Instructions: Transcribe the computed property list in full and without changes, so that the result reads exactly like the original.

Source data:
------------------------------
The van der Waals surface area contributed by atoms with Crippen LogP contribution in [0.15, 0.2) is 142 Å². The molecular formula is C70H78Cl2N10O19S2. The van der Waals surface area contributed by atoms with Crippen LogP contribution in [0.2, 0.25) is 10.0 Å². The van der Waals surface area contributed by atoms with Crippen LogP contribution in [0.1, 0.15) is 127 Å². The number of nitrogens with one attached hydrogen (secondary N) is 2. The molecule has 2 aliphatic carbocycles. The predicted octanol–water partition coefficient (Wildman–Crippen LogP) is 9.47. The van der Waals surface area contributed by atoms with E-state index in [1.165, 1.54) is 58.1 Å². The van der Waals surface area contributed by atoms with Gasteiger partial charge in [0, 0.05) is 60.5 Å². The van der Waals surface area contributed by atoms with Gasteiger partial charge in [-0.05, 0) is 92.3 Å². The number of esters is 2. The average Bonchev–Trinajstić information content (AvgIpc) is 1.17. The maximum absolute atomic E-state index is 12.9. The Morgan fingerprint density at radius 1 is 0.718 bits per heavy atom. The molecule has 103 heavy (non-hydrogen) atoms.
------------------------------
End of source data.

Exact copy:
The van der Waals surface area contributed by atoms with Crippen LogP contribution in [0.15, 0.2) is 142 Å². The molecular formula is C70H78Cl2N10O19S2. The van der Waals surface area contributed by atoms with Crippen LogP contribution in [0.2, 0.25) is 10.0 Å². The van der Waals surface area contributed by atoms with Crippen LogP contribution in [0.1, 0.15) is 127 Å². The number of nitrogens with one attached hydrogen (secondary N) is 2. The molecule has 2 aliphatic carbocycles. The predicted octanol–water partition coefficient (Wildman–Crippen LogP) is 9.47. The van der Waals surface area contributed by atoms with E-state index in [1.165, 1.54) is 58.1 Å². The van der Waals surface area contributed by atoms with Gasteiger partial charge in [0, 0.05) is 60.5 Å². The van der Waals surface area contributed by atoms with Gasteiger partial charge in [-0.05, 0) is 92.3 Å². The number of esters is 2. The average Bonchev–Trinajstić information content (AvgIpc) is 1.17. The maximum absolute atomic E-state index is 12.9. The Morgan fingerprint density at radius 1 is 0.718 bits per heavy atom. The molecule has 103 heavy (non-hydrogen) atoms.